"The interpreter was very poor," said Endo, whose family has lived in Tokyo for 400 years, "so my father had to explain very simply that this was the home of a very big chief, like among the American Indians. The officer got the message and decided to spare the place."

In the mid-1960s, Mitsui, Japan's giant trading conglomerate, bought the adjacent property for the construction of its 24-story world headquarters. A rash of serious accidents and a tangled legal dispute halted work on the project for several years before Mitsui decided to spend $75,000 to rebuild the Masakado memorial.

One top Mitsui executive suggested that the company views the sizable annual bill for carefully tending the spot as something of an insurance policy with the powers in the great beyond.

"From the standpoint of our spiritual health," he said, "we cannot afford to contradict tradition."

Inside Mitsui's offices, each desk is positioned so that none of its 6,000 employes will be forced to sit with their backs disrespectfully displayed to Masakado's stone marker.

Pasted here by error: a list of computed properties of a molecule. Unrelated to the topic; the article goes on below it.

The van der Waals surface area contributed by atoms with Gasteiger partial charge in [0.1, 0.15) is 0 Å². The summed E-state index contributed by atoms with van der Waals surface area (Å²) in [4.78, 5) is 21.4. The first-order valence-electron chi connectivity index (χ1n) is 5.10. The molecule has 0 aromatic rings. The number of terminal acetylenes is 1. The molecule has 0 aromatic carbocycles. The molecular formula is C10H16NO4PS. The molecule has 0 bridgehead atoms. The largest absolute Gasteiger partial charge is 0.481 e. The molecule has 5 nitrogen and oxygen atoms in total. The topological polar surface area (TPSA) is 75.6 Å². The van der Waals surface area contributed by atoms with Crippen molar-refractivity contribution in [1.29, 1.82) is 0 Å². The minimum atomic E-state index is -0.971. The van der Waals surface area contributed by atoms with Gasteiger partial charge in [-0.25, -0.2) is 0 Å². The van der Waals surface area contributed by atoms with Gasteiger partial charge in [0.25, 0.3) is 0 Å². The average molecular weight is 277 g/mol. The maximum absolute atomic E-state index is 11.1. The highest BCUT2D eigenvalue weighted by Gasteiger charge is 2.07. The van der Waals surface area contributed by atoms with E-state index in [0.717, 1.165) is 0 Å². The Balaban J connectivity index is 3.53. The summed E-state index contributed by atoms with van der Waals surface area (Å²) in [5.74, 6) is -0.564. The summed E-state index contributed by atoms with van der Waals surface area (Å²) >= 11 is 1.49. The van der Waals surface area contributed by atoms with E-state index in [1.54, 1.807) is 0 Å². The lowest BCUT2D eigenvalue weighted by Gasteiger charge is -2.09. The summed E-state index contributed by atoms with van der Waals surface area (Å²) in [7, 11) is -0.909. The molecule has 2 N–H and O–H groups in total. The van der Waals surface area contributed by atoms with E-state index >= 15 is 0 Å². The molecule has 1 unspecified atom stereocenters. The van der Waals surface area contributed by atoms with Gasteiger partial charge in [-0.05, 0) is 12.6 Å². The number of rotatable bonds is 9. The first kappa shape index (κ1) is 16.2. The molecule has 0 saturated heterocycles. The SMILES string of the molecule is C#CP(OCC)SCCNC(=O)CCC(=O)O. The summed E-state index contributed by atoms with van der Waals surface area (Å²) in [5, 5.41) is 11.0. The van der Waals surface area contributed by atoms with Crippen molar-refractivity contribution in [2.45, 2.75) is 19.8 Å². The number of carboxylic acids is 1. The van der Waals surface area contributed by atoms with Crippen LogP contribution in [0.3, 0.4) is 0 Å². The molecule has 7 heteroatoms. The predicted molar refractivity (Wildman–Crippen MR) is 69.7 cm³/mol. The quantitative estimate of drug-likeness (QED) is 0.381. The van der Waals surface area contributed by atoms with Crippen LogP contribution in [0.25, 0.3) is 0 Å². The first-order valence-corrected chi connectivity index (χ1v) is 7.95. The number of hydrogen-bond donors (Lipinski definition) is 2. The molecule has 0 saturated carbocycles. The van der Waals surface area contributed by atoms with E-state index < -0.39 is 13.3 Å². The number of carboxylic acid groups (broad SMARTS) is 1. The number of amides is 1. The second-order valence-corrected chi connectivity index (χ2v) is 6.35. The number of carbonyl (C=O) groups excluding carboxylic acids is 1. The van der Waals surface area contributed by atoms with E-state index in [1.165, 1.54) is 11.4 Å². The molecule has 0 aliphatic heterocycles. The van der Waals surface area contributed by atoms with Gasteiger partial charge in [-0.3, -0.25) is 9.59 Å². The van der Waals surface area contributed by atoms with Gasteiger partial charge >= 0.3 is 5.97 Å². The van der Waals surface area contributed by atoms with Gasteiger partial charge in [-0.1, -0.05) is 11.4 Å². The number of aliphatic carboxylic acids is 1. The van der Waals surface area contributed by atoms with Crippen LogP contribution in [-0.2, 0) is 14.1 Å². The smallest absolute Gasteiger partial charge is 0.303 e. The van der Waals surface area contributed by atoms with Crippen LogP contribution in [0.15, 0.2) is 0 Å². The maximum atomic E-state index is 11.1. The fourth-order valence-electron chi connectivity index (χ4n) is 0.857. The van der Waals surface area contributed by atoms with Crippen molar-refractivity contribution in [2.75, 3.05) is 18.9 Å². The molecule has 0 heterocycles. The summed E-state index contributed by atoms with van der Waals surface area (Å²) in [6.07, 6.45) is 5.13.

Earlier this year, Mitsui President Toshikuni Tahiro called on Masakado's larger shrine in Kanda, the official said, to pray for help in Iran where the political turmoil has stalled work on the company's $6 billion petrochemical plant project.

"None of this can be proved by modern science," Endo said, "but for many centuries people have held to such beliefs, and it is only natural that they have carried over til today."

Originally, Masakado's popularity, he said, stemmed from the fact that his rebellion "offered hope to people who suffered from the evils of politicians, heavy taxes and cruel treatment at the hands of the government."

Ancestors of today's Tokyo residents organized festivals in his honor "so that they could let off steam. Things haven't changed. People still talk about Masakado's revenge, and politicians here are basically the same as they were a thousand years ago."